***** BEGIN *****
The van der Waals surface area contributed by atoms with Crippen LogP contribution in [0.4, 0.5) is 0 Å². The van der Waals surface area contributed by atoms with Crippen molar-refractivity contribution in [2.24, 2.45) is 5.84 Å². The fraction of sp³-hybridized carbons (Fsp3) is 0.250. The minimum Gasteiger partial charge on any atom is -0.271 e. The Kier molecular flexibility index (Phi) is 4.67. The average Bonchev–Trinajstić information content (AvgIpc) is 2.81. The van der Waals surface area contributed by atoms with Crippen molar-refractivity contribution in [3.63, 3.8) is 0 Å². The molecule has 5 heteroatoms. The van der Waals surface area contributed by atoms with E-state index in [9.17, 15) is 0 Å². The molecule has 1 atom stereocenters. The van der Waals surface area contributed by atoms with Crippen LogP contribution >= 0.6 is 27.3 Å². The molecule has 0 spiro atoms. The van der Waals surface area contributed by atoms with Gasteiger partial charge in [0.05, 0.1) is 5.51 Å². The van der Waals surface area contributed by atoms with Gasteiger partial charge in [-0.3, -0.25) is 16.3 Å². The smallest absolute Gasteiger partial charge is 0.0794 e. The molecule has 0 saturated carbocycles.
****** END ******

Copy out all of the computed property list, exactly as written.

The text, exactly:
The van der Waals surface area contributed by atoms with Crippen LogP contribution in [0.4, 0.5) is 0 Å². The van der Waals surface area contributed by atoms with Crippen molar-refractivity contribution in [2.24, 2.45) is 5.84 Å². The fraction of sp³-hybridized carbons (Fsp3) is 0.250. The minimum Gasteiger partial charge on any atom is -0.271 e. The Kier molecular flexibility index (Phi) is 4.67. The average Bonchev–Trinajstić information content (AvgIpc) is 2.81. The van der Waals surface area contributed by atoms with Crippen molar-refractivity contribution in [3.63, 3.8) is 0 Å². The molecule has 5 heteroatoms. The van der Waals surface area contributed by atoms with E-state index in [9.17, 15) is 0 Å². The molecule has 1 atom stereocenters. The van der Waals surface area contributed by atoms with Crippen LogP contribution >= 0.6 is 27.3 Å². The molecule has 0 spiro atoms. The van der Waals surface area contributed by atoms with Gasteiger partial charge in [0.05, 0.1) is 5.51 Å². The van der Waals surface area contributed by atoms with Gasteiger partial charge in [-0.3, -0.25) is 16.3 Å². The smallest absolute Gasteiger partial charge is 0.0794 e. The molecule has 0 saturated carbocycles.